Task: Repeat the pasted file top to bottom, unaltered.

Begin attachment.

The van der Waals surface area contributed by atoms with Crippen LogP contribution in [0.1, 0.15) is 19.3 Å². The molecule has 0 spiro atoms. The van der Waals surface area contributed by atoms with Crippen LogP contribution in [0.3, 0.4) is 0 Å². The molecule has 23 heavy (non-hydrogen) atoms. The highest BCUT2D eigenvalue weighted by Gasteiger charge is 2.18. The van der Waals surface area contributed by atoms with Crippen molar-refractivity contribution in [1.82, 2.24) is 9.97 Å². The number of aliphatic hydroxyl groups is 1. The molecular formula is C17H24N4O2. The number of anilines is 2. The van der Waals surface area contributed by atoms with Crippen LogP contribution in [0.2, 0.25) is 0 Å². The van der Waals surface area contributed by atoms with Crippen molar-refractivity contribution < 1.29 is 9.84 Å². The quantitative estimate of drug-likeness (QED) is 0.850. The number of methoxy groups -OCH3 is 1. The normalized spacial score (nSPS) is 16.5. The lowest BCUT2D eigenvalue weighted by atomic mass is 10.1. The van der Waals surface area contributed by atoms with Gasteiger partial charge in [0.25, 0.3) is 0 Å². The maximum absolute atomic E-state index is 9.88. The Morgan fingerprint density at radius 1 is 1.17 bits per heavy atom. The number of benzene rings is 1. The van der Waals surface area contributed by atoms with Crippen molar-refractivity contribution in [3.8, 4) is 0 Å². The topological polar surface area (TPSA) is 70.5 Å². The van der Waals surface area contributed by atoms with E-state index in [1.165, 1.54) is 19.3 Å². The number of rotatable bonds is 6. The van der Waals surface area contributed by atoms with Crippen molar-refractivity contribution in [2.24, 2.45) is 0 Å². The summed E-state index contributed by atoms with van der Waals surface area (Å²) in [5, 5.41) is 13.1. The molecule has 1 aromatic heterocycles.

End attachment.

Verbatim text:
The van der Waals surface area contributed by atoms with Crippen LogP contribution in [0.1, 0.15) is 19.3 Å². The molecule has 0 spiro atoms. The van der Waals surface area contributed by atoms with Crippen LogP contribution in [0.3, 0.4) is 0 Å². The molecule has 23 heavy (non-hydrogen) atoms. The highest BCUT2D eigenvalue weighted by Gasteiger charge is 2.18. The van der Waals surface area contributed by atoms with Crippen molar-refractivity contribution in [1.82, 2.24) is 9.97 Å². The number of aliphatic hydroxyl groups is 1. The molecular formula is C17H24N4O2. The number of anilines is 2. The van der Waals surface area contributed by atoms with Crippen LogP contribution in [0.2, 0.25) is 0 Å². The van der Waals surface area contributed by atoms with Crippen molar-refractivity contribution < 1.29 is 9.84 Å². The quantitative estimate of drug-likeness (QED) is 0.850. The number of methoxy groups -OCH3 is 1. The normalized spacial score (nSPS) is 16.5. The lowest BCUT2D eigenvalue weighted by atomic mass is 10.1. The van der Waals surface area contributed by atoms with Gasteiger partial charge in [0.25, 0.3) is 0 Å². The maximum absolute atomic E-state index is 9.88. The Morgan fingerprint density at radius 1 is 1.17 bits per heavy atom. The number of benzene rings is 1. The van der Waals surface area contributed by atoms with Crippen molar-refractivity contribution in [3.8, 4) is 0 Å². The topological polar surface area (TPSA) is 70.5 Å². The van der Waals surface area contributed by atoms with E-state index in [1.165, 1.54) is 19.3 Å². The number of rotatable bonds is 6. The van der Waals surface area contributed by atoms with Crippen molar-refractivity contribution in [2.24, 2.45) is 0 Å². The summed E-state index contributed by atoms with van der Waals surface area (Å²) in [5, 5.41) is 13.1. The molecule has 1 aromatic heterocycles.